Breaking Boundaries: From Pakistan to MinnesotaTonight we bring you the first part in our Breaking Boundaries series. We'll meet an exchange student from Pakistan who's finding out what life is like in small town USA.
Tonight we bring you the first part in our Breaking Boundaries series. We'll meet an exchange student from Pakistan who's finding out what life is like in small town USA.
16-year-old Shahzor Memon has spent his senior year in several different states. Now, he's living with a host family in Minnesota, where he'll soon be graduating from Crookston High School. I spoke with Shahzor, his friends, teachers and host family, who explain just how this experience is breaking boundaries for all of them.
It's just another day for these Crookston High School students. But for Shahzor Memon, every day in America is a new experience.
Shahzor: "The first time I came here I just felt free. This world is so big and there are no boundaries. It felt so big to me. It might be normal to others, but whenever I walk out of the neighborhood, wherever I go, it means so much to me. The trees, the sky and the houses and the streets. They have so much life to them and it brings happiness to my life."
Last September, Shahzor traveled miles from his home country of Pakistan to become an exchange student in the states.
Shazor: "When I was flying from Minneapolis to North Dakota I was like oh my god where am I going."
Since then he's adjusted well, making new friends left and right.
Lydia, school friend: "It was a little hard at first, like oh who is this kid. But now we all kind of go oh there's Shahzor. We have so much fun."
Barb Andring, Shahzor's host mom, admits she did have some reservations about having a Middle Eastern teenager live in her home."
Barb: "That's kind of the reason you do it, to try to challenge your preconceived ideas on what a country is like."
Ideas were challenged, and boundaries broken.
Barb: "Pakistanis are not the terrorists that a lot of us think they are. He's about as peace-loving as you can imagine."
Lydia: "He accepts how we are and we accept how he is."
Kayla Strayer: "How are you breaking boundaries?"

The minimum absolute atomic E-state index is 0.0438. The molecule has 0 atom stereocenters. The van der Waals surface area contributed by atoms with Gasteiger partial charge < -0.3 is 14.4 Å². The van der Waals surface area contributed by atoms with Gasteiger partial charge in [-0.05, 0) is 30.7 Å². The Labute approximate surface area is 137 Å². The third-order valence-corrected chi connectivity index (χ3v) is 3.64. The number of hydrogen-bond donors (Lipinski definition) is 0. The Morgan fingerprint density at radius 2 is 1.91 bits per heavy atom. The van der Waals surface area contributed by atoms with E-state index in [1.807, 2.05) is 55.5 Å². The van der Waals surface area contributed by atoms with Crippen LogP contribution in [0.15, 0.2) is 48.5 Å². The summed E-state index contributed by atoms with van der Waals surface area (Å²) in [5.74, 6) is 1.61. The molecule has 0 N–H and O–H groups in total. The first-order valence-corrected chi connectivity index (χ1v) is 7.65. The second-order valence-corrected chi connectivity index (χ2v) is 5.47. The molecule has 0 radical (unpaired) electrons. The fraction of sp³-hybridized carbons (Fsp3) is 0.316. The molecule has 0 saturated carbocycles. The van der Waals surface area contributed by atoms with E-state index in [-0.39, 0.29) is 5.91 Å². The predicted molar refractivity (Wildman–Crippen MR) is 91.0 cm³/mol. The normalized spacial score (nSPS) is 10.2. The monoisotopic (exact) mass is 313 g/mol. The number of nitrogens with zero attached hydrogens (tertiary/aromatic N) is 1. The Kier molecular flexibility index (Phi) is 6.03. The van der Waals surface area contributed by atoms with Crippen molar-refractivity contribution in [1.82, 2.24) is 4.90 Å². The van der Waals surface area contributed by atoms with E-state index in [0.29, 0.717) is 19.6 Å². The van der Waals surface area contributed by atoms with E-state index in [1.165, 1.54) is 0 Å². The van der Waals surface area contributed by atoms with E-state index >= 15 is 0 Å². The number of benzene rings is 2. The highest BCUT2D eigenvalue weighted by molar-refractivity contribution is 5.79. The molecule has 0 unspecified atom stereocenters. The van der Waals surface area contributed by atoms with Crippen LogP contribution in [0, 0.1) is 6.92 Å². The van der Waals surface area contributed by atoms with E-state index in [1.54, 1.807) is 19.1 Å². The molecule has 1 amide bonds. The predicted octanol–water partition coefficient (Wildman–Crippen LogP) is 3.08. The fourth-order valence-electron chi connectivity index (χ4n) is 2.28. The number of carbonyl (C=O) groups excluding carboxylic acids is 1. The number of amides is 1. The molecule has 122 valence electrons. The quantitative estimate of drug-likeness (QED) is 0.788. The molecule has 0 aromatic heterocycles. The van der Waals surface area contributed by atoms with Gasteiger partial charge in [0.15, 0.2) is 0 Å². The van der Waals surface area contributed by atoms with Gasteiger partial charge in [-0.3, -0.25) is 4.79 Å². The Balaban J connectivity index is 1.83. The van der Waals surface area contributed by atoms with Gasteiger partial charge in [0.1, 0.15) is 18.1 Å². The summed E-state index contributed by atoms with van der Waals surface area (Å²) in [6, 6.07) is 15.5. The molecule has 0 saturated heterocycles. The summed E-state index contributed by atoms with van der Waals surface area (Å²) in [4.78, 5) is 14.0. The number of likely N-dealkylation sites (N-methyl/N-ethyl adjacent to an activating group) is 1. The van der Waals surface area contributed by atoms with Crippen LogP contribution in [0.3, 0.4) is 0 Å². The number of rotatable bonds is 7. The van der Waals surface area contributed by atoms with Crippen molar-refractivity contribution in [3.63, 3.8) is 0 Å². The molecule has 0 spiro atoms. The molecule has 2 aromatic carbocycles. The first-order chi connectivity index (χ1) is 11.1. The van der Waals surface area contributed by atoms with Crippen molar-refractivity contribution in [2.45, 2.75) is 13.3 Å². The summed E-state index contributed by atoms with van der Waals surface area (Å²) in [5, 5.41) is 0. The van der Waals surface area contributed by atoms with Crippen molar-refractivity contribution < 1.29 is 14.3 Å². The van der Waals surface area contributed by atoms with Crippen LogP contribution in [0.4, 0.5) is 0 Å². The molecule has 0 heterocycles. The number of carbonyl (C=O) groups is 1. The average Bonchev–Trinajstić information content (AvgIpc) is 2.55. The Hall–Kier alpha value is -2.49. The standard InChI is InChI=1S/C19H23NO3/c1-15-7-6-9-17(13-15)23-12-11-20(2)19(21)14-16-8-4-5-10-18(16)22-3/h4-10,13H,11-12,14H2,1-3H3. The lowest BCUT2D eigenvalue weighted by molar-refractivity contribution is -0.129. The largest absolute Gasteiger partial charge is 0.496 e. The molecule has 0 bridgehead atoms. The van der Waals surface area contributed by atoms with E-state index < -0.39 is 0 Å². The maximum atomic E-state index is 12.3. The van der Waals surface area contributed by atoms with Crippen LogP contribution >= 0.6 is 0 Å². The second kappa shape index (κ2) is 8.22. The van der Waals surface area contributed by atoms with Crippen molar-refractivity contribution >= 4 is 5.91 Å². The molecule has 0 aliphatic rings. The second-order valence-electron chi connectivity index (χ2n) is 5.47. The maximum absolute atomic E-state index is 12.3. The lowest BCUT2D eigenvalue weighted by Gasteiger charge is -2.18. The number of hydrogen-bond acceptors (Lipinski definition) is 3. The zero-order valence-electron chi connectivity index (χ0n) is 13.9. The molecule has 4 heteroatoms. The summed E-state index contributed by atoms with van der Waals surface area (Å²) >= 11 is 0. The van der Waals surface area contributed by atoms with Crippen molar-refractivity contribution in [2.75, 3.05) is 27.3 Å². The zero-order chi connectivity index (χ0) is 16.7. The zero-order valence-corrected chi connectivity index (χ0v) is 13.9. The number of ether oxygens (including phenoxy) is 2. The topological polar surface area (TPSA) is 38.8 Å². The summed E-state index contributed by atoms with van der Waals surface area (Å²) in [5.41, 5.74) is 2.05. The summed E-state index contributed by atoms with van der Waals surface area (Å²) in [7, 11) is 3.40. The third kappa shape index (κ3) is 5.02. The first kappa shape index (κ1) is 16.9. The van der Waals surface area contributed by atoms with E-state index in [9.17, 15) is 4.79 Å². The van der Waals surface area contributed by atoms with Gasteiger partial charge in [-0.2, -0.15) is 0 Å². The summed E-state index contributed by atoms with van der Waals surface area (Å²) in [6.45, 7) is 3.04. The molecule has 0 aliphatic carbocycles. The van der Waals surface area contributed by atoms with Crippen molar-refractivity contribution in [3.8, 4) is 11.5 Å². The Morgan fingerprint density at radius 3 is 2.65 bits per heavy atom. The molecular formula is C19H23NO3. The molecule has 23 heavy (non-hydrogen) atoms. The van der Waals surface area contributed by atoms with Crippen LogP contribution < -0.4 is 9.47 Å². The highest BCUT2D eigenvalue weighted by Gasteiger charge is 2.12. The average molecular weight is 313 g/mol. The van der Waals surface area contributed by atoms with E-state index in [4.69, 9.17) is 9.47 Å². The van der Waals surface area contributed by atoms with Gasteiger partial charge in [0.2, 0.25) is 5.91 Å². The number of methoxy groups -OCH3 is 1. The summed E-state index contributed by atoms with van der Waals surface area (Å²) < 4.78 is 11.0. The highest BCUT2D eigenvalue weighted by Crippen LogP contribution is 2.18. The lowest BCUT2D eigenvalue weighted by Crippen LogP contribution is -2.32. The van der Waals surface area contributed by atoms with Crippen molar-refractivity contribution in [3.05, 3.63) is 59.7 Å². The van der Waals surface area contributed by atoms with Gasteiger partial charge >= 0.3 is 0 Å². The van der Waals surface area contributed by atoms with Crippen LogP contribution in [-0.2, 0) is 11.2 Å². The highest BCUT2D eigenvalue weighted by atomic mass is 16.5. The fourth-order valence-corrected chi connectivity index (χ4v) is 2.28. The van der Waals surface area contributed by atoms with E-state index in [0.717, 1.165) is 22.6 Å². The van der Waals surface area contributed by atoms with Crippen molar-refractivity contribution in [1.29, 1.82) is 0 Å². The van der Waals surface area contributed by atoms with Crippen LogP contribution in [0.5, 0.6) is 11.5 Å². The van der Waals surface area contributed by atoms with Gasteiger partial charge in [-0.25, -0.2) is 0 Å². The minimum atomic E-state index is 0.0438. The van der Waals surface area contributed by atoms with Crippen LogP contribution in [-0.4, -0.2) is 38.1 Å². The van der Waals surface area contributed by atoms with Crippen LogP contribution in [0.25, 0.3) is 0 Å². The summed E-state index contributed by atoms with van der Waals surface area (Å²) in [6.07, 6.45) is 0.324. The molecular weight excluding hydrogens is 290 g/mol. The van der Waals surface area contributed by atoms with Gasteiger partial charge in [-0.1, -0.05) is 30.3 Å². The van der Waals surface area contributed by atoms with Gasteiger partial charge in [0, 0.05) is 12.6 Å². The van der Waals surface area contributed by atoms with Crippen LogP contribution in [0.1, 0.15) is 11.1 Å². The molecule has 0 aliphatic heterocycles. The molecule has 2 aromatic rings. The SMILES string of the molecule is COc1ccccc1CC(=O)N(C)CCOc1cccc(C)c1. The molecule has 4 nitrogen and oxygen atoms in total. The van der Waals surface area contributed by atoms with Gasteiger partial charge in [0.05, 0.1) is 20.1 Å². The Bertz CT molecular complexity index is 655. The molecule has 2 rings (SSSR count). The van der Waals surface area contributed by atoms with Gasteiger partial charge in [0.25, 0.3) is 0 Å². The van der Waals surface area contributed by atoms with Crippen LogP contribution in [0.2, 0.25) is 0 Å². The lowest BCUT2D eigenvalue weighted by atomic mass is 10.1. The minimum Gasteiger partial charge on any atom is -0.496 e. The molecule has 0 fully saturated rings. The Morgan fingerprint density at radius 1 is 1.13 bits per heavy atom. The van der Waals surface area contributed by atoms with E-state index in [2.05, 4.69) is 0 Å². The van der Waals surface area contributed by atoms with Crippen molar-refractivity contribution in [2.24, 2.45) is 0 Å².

Shazor: "Now that I've come so far, I overcome barriers in my mind. Now I see things in a different way."
For the next few weeks, Shahzor will continue living like an American teen...eating lunch with friends, studying, walking from class to class, surfing the internet, doing chores and even going to the prom.
Lydia: "He was at prom with us and he looked super good. He was rocking the dance floor and trying to get everyone to dance."
As his senior year is coming to an end, the Pakistani teen explains what he's learned from all of these typical American experiences.
Shazor: "Accepting diversity is the number one, and community service is number two. People should serve other people. The third is being normal. There's so much stability here that I've observed. There's everything proper and I would like to bring that back home."
Kayla Strayer: "Do you want to leave?"
Shazor: "I had so much freedom here. I mean I can walk on streets without being escorted out by any maids or anyone. The first time I could actually feel the weather and I saw snow. It's such a good experience. I mean it's a different style of living a life. I got a chance to be a normal, typical American teenager."
After he graduates next month, Shahzor hope to join a summer learning program in Spain. Next Wednesday we'll meet a man from the West African country of Liberia. He now lives and works in the Red River Valley and recently started a non-profit to raise money for children of his home country.